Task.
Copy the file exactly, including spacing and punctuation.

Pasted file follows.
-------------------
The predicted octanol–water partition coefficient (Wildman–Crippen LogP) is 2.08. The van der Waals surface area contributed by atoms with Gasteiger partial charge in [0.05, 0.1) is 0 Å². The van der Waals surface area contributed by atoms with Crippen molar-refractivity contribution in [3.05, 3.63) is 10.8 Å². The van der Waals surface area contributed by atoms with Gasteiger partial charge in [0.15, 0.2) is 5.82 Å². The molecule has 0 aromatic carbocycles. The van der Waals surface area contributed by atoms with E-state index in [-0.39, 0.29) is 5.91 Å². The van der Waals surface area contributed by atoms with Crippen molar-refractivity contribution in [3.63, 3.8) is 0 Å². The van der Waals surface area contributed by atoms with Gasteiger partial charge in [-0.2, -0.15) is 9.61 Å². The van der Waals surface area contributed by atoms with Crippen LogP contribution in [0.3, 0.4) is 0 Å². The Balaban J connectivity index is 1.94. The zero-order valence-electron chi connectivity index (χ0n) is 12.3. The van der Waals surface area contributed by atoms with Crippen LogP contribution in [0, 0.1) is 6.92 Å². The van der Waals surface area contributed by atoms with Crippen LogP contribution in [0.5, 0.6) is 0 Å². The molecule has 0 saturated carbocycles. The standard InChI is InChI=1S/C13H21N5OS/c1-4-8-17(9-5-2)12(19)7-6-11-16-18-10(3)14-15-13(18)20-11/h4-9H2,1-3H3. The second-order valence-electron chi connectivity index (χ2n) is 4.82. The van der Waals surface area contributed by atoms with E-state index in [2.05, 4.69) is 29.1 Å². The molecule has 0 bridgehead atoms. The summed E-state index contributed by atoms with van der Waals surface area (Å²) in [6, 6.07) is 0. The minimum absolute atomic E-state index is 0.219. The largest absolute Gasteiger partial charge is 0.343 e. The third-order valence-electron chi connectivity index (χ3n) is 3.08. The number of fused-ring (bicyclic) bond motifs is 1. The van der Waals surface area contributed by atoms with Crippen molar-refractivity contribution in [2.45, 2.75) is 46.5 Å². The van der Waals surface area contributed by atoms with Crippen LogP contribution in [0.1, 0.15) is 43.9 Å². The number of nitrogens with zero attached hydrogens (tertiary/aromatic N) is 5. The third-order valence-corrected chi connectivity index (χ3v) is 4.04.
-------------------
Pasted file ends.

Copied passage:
The predicted octanol–water partition coefficient (Wildman–Crippen LogP) is 2.08. The van der Waals surface area contributed by atoms with Gasteiger partial charge in [0.05, 0.1) is 0 Å². The van der Waals surface area contributed by atoms with Crippen molar-refractivity contribution in [3.05, 3.63) is 10.8 Å². The van der Waals surface area contributed by atoms with Gasteiger partial charge in [0.15, 0.2) is 5.82 Å². The molecule has 0 aromatic carbocycles. The van der Waals surface area contributed by atoms with E-state index in [-0.39, 0.29) is 5.91 Å². The van der Waals surface area contributed by atoms with Crippen molar-refractivity contribution in [3.63, 3.8) is 0 Å². The van der Waals surface area contributed by atoms with Gasteiger partial charge in [-0.2, -0.15) is 9.61 Å². The van der Waals surface area contributed by atoms with Crippen LogP contribution in [0.3, 0.4) is 0 Å². The Balaban J connectivity index is 1.94. The zero-order valence-electron chi connectivity index (χ0n) is 12.3. The van der Waals surface area contributed by atoms with Crippen LogP contribution in [0, 0.1) is 6.92 Å². The van der Waals surface area contributed by atoms with Crippen LogP contribution in [0.5, 0.6) is 0 Å². The molecule has 0 saturated carbocycles. The standard InChI is InChI=1S/C13H21N5OS/c1-4-8-17(9-5-2)12(19)7-6-11-16-18-10(3)14-15-13(18)20-11/h4-9H2,1-3H3. The second-order valence-electron chi connectivity index (χ2n) is 4.82. The van der Waals surface area contributed by atoms with E-state index in [2.05, 4.69) is 29.1 Å². The molecule has 0 bridgehead atoms. The summed E-state index contributed by atoms with van der Waals surface area (Å²) in [6, 6.07) is 0. The minimum absolute atomic E-state index is 0.219. The largest absolute Gasteiger partial charge is 0.343 e. The third-order valence-electron chi connectivity index (χ3n) is 3.08. The number of fused-ring (bicyclic) bond motifs is 1. The van der Waals surface area contributed by atoms with Crippen molar-refractivity contribution in [2.45, 2.75) is 46.5 Å². The van der Waals surface area contributed by atoms with Crippen LogP contribution in [0.1, 0.15) is 43.9 Å². The number of nitrogens with zero attached hydrogens (tertiary/aromatic N) is 5. The third-order valence-corrected chi connectivity index (χ3v) is 4.04.